Crawlers destined to become males moult into second instar nymphs. Each nymph spins a cocoon in which the third instar nymph, pre-pupa and pupa develop. Adult winged males then emerge from the cocoon. They have no feeding mouthparts, and live for 1-3 days; their only purpose is to mate. In summer, mealybugs can complete their lifecycle in 3-4 weeks, resulting in rapid population explosions.

All life stages can be present throughout the year. In winter, mealybugs shelter beneath loose bark and in cracks on the trunks of vines. Mealybugs can also hibernate on grapevine roots and weeds. During winter, the mealybugs continue to feed on vine sap and even lay eggs, but development is very slow. As soon as temperatures start rising in spring and early summer, crawlers emerge in search of new growth with higher nutrient content. Crawlers settle on new leaf and shoot growth, where they continue to develop, mate and multiply. Populations are at their highest in January and February. Mealybugs then move onto the bunches where the nutrient levels are increasing, feeding mainly on bunch and berry stems. In late summer and autumn nutrients move from leaves and stems to the roots, and the mealybugs begin to migrate downward. There can be 3-7 generations per year.

Natural enemies

Various indigenous and introduced natural enemies control grapevine mealybug and some can even be obtained from commercial insectaries. Introduced parasitic wasps include the encyrtids Leptomsdtix dactylopii Howard, Leptomastidea abnormais (Girault), Coccidoxenoides peregrinus Girault (available commercially) and Chrysoplatycerus splendens (Howard) (introduced against pear and apple mealybug). Other natural enemies include the indigenous encyritid Pseudococcobuis vinealis Prinsloo and Anagyrus sp. near pseudococci, which also occurs in Mediterranean countries. Predatory ladybird beetles include Nephus sp. (an indigenous species), Cryptolaemus montrouzieri Mulsant (available commercially), Hippodamia variegate (Goeza), and indigenous Exochomus spp. Other generalist predators such as lacewing larvae (Chrysoperla spp.) also contribute to the natural control of mealybugs in vineyards.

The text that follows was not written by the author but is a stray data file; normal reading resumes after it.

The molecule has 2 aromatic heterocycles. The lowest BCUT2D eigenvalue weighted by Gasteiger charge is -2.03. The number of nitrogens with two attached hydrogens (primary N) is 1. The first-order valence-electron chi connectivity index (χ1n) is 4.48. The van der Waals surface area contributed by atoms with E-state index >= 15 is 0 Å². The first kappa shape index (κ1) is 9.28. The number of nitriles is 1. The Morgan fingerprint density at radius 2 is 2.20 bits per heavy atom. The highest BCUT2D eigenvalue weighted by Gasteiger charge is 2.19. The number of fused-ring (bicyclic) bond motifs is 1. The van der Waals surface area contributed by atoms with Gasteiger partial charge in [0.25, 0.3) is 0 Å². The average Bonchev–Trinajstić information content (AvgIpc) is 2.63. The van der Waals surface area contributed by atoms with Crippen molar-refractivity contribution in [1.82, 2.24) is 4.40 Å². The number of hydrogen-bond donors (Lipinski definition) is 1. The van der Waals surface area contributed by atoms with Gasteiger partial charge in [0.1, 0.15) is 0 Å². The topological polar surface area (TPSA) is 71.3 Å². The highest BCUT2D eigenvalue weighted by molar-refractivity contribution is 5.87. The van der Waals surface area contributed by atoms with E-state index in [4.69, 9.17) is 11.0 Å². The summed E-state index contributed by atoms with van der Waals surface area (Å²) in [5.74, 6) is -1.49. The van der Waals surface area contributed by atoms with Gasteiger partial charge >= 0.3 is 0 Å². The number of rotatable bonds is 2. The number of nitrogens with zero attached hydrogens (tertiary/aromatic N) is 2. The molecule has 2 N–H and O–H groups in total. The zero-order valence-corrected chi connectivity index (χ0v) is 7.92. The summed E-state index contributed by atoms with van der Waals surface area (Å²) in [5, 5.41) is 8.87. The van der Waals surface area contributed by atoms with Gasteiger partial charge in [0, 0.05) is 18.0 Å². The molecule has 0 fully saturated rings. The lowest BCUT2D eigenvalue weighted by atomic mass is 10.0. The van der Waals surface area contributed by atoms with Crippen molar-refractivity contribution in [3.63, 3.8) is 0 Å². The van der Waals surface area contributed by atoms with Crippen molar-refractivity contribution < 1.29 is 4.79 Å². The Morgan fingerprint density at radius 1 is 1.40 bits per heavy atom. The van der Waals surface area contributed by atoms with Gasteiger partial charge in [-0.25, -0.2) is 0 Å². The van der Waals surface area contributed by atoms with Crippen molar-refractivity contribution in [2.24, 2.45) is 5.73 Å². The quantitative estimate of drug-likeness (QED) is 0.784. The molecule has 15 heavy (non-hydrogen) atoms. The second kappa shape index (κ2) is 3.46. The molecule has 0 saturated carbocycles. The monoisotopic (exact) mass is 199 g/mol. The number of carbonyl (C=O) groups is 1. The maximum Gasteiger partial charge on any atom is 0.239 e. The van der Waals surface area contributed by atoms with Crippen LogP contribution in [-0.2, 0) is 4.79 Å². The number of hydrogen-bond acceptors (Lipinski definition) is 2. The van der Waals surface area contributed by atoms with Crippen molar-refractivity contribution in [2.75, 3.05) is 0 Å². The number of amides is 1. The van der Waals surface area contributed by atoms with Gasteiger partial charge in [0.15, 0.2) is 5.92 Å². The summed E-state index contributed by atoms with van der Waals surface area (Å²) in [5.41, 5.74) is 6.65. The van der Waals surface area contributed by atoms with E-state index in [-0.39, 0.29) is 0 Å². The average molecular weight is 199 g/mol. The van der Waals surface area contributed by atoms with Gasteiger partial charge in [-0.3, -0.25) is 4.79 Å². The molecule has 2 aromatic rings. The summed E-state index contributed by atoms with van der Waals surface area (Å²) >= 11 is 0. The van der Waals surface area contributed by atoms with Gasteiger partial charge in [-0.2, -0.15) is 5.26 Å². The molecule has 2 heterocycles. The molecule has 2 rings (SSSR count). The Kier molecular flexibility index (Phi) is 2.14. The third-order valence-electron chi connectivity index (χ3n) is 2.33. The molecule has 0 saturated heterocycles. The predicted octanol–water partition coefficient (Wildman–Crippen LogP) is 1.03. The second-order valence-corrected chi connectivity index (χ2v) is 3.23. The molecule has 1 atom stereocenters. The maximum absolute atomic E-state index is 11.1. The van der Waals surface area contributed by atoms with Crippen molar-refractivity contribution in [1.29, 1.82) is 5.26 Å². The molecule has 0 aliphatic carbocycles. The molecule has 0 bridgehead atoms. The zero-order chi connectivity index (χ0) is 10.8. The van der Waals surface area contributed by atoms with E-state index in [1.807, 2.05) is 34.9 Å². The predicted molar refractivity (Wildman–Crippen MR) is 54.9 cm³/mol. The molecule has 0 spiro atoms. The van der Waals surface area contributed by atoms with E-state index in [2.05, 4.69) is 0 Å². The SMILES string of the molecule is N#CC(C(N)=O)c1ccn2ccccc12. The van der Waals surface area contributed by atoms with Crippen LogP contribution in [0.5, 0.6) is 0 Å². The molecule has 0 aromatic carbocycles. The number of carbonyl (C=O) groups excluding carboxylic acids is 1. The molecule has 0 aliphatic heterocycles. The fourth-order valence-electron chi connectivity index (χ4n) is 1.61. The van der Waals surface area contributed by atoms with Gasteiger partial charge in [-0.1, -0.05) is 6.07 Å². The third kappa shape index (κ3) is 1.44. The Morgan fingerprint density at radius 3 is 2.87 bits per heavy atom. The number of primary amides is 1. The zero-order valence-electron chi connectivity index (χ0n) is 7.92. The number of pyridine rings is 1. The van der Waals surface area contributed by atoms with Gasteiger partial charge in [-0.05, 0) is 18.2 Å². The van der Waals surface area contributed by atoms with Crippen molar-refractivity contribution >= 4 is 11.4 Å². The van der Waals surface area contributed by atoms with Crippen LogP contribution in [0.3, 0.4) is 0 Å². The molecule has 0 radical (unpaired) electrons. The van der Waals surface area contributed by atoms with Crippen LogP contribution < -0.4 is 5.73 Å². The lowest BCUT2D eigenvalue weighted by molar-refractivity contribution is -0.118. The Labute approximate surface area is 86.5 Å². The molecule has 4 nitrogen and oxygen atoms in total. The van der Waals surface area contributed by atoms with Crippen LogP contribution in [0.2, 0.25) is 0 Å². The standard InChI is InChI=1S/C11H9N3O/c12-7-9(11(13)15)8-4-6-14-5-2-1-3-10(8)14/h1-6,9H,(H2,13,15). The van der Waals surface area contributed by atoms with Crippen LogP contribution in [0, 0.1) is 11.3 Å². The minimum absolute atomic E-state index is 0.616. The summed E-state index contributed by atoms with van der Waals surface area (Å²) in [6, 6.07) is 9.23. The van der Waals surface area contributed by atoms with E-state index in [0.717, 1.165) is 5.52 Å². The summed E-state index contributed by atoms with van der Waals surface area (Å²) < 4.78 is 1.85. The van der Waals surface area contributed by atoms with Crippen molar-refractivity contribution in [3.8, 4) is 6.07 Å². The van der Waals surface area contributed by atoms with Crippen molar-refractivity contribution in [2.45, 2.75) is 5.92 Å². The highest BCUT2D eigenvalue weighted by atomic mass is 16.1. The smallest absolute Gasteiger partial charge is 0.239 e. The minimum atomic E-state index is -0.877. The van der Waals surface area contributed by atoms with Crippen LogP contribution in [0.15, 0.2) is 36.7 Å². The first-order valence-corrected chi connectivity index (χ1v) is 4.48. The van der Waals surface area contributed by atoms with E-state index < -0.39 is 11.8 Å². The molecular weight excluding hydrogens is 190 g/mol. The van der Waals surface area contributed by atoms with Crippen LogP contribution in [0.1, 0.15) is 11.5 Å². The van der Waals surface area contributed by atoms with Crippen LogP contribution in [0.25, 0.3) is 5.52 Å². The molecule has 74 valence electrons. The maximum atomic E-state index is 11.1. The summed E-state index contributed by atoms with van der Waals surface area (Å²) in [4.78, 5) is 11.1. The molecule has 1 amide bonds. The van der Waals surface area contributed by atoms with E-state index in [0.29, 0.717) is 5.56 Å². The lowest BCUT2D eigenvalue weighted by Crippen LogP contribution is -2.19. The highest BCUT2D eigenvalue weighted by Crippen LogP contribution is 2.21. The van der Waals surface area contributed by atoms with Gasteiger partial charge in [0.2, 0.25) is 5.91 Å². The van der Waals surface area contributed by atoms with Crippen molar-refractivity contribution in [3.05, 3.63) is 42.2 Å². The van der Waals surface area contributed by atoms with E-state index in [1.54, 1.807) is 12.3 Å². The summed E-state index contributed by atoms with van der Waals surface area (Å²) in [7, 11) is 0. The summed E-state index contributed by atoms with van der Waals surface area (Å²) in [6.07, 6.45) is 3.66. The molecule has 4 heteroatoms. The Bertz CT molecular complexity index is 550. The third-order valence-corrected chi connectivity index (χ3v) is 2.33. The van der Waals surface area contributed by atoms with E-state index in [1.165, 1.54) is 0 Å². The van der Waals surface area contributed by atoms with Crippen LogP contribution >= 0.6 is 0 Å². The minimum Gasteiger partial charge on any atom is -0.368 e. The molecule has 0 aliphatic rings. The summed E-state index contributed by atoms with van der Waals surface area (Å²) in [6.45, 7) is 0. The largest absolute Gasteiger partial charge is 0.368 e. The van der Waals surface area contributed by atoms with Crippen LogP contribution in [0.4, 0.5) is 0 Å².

As the primary vector of grapevine leafroll virus, grapevine mealybug should be monitored regularly throughout the growing season. Visual inspections of vines should be done regularly to determine if ants and/or mealybugs are present. Pheromone traps baited with the sex pheromone of the female vine mealybug can also be used in conjunction with visual inspections. When visual inspection shows less than 2% of grapevines infested, natural enemies can be purchased and released to control mealybug, provided that ants are controlled. Ant control should commence if visual inspection shows that 20% of the vines are infested with ants.

Overwintering mealybugs can be controlled by applying a suitable insecticide to dormant grapevines shortly before budding. Outbreaks during the growing season can be controlled with cover sprays, if the withholding period of the insecticide permits. Alternatively, spot sprays of only infested vines can be applied to the soil in spring to control agents which otherwise could keep mealybug populations below economic levels. In South African vineyards, the presence of Linepithema humile (Mayr), Anoplolepis custodiens (Smith), A. steringroeveri (Forel), Crematogaster peringueyi Emery and Technomyrmex albipes (Smith) can render the augmentative release of parasitic wasps ineffective. Ant control is therefore crucial in vineyards. Chemicals to control ants should be applied only to the main stems of the vines, using a ring spray attachment that will apply the chemical right around the stem. This creates a barrier preventing ants from moving into the vine canopy.